• For each of the first two years of the CBA, no Club will receive less in total Revenue Sharing than it received in 2011/12.
  • Current "Disqualification" criteria in CBA (for Clubs in Top Half of League revenues and Clubs in large media markets) will be removed.
  • Existing performance and "reduction" standards and provisions relating to "non-performers" (i.e., CBA 49.3(d)(i) and 49.3(d)(ii)) will be eliminated and will be adjusted as per the NHL's 7/31 Proposal.

I don't know if $200 million is enough, frankly, to handle this issue, especially if they strike down the disqualification criteria which kept the Islanders, Devils & Ducks from receiving funds. This may still be a bone of contention, but again, I see this as more of an intra-ownership issue than one the NHLPA has much say in.

8. Supplemental and Commissioner Discipline:

  • Introduction of additional procedural safeguards, including ultimate appeal right to a "neutral" third-party arbitrator with a "clearly erroneous" standard of review.

I wonder who the third-party might be here, that could prove to be a very tricky business.

9. No "Rollback":

  • The NHL is not proposing that current SPCs be reduced, re-written or rolled back. Instead, the NHL's proposal retains all current Players' SPCs at their current face value for the duration of their terms, subject to the operation of the escrow mechanism in the same manner as it worked under the expired CBA.

As expected, escrow will be the mechanism used to bring the players from 57% down to 50% - basically a sizeable chunk of their pay will be held back, but people will still refer to their contracts as having the value they do today.

10. Players' Share "Make Whole" Provision:

  • The League proposes to make Players "whole" for the absolute reduction in Players' Share dollars (when compared to 2011/12) that is attributable to the economic terms of the new CBA (the "Share Reduction"). Using an assumed year-over-year growth rate of 5% for League-wide revenues, the new CBA could result in shortfalls from the current level of Players' Share dollars ($1.883 Billion in 2011/12) of up to $149 million in Year 1 and up to $62 million in Year 2, for which Players will be "made whole." (By Year 3 of the new CBA, Players' Share dollars should exceed the current level ($1.883 Billion for 2011/12) and no "make whole" will be required.) Any such "shortfalls" in Years 1 and 2 of the new CBA will be computed as a percentage reduction off of the Player's stated contractual compensation, and will be repaid to the Player as a Deferred Compensation benefit spread over the remaining future years of the Player's SPC (or if he has no remaining years, in the year following the expiration of his SPC). Player reimbursement for the Share Reduction will be accrued and paid for by the League, and will be chargeable against Players' Share amounts in future years as Preliminary Benefits. The objective would be to honor all existing SPCs by restoring their "value" on the basis of the now existing level of Players' Share dollars.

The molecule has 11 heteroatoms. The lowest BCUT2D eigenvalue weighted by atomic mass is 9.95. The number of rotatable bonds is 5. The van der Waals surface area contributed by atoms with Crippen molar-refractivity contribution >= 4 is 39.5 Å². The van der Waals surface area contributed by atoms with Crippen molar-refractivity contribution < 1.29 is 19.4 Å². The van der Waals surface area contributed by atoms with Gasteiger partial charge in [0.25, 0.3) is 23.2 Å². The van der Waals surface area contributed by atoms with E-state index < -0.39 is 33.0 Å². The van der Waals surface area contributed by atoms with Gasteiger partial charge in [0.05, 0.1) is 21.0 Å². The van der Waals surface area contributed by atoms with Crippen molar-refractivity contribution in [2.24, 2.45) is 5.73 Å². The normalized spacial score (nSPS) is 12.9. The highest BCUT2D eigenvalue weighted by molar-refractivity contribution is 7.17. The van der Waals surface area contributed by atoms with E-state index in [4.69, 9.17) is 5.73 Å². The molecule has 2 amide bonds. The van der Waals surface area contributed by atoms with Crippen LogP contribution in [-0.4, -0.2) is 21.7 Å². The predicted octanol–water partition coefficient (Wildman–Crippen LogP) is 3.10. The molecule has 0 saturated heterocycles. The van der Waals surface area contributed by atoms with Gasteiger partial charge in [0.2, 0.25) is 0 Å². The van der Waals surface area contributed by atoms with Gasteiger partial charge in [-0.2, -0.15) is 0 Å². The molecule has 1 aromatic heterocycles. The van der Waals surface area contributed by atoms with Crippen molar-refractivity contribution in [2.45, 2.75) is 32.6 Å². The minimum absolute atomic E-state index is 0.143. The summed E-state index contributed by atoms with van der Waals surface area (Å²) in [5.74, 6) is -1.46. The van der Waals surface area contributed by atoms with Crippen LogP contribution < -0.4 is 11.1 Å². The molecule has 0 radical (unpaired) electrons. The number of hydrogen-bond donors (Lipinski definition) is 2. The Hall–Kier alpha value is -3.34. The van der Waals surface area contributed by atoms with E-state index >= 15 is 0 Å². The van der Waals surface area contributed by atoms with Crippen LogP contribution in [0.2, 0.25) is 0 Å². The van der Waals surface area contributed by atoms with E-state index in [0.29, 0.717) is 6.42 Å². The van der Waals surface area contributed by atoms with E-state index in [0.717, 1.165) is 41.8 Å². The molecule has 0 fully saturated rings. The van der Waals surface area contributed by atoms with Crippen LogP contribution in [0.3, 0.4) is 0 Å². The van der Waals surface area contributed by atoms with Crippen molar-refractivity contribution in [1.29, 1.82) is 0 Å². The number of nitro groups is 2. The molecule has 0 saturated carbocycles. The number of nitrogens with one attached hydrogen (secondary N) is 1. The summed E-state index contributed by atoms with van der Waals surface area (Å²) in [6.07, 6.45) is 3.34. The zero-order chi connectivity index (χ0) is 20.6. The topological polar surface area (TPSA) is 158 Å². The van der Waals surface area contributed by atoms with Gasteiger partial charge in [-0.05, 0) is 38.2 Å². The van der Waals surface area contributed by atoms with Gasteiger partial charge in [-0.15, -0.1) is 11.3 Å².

Now this is interesting - basically, the league is aiming to ensure that the players don't actually lose any money in 2012-2013 compared to 2011/2012, by spreading out payments covering that gap over the duration of their contracts. The kicker, however, is that those deferred payments will count towards the Players' Share in those future years, so it will hold back their progress on the financial front.

TSN's Bob McKenzie shares some insight from the players' side this morning, and as we can expect, it's being met cautiously. At least something workable has been proposed, however, so hopefully the players can come back with a productive response sometime soon so we still have a chance at playing a full season.